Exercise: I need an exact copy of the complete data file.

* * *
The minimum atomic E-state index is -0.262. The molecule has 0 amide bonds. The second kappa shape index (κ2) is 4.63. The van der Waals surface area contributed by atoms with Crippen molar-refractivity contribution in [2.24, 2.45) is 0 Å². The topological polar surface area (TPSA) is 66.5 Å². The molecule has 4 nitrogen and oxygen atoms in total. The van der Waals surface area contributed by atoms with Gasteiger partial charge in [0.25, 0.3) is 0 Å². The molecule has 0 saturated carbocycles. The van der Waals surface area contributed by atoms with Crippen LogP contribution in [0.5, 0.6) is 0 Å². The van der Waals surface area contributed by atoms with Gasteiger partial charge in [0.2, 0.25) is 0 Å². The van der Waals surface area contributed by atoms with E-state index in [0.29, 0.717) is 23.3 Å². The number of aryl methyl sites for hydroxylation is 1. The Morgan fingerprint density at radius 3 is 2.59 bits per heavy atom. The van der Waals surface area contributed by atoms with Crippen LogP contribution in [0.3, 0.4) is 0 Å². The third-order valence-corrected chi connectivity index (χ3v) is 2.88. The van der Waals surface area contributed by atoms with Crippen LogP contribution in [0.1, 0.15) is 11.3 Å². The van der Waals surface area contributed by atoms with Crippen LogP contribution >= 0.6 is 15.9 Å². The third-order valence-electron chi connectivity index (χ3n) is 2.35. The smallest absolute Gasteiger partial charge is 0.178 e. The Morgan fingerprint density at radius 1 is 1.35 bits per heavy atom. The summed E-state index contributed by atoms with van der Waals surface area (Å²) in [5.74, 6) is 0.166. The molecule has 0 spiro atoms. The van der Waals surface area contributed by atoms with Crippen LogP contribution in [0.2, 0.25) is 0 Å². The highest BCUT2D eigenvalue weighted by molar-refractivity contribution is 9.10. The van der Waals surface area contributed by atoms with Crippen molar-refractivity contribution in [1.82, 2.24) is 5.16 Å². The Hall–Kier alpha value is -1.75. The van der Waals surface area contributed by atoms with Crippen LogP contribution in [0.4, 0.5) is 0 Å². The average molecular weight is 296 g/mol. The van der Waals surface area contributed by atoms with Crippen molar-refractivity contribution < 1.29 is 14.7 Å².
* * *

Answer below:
The minimum atomic E-state index is -0.262. The molecule has 0 amide bonds. The second kappa shape index (κ2) is 4.63. The van der Waals surface area contributed by atoms with Crippen molar-refractivity contribution in [2.24, 2.45) is 0 Å². The topological polar surface area (TPSA) is 66.5 Å². The molecule has 4 nitrogen and oxygen atoms in total. The van der Waals surface area contributed by atoms with Gasteiger partial charge in [0.25, 0.3) is 0 Å². The molecule has 0 saturated carbocycles. The van der Waals surface area contributed by atoms with Crippen LogP contribution in [0.5, 0.6) is 0 Å². The van der Waals surface area contributed by atoms with Gasteiger partial charge in [0.2, 0.25) is 0 Å². The van der Waals surface area contributed by atoms with E-state index in [0.29, 0.717) is 23.3 Å². The number of aryl methyl sites for hydroxylation is 1. The Morgan fingerprint density at radius 3 is 2.59 bits per heavy atom. The van der Waals surface area contributed by atoms with Crippen LogP contribution in [0.3, 0.4) is 0 Å². The third-order valence-corrected chi connectivity index (χ3v) is 2.88. The van der Waals surface area contributed by atoms with Crippen LogP contribution in [0.1, 0.15) is 11.3 Å². The van der Waals surface area contributed by atoms with Crippen LogP contribution >= 0.6 is 15.9 Å². The third-order valence-electron chi connectivity index (χ3n) is 2.35. The smallest absolute Gasteiger partial charge is 0.178 e. The Morgan fingerprint density at radius 1 is 1.35 bits per heavy atom. The summed E-state index contributed by atoms with van der Waals surface area (Å²) in [5.74, 6) is 0.166. The molecule has 0 spiro atoms. The van der Waals surface area contributed by atoms with Crippen LogP contribution in [0.2, 0.25) is 0 Å². The highest BCUT2D eigenvalue weighted by molar-refractivity contribution is 9.10. The van der Waals surface area contributed by atoms with Crippen molar-refractivity contribution in [1.82, 2.24) is 5.16 Å². The Hall–Kier alpha value is -1.75. The van der Waals surface area contributed by atoms with Crippen LogP contribution in [0.4, 0.5) is 0 Å². The average molecular weight is 296 g/mol. The van der Waals surface area contributed by atoms with Crippen molar-refractivity contribution < 1.29 is 14.7 Å².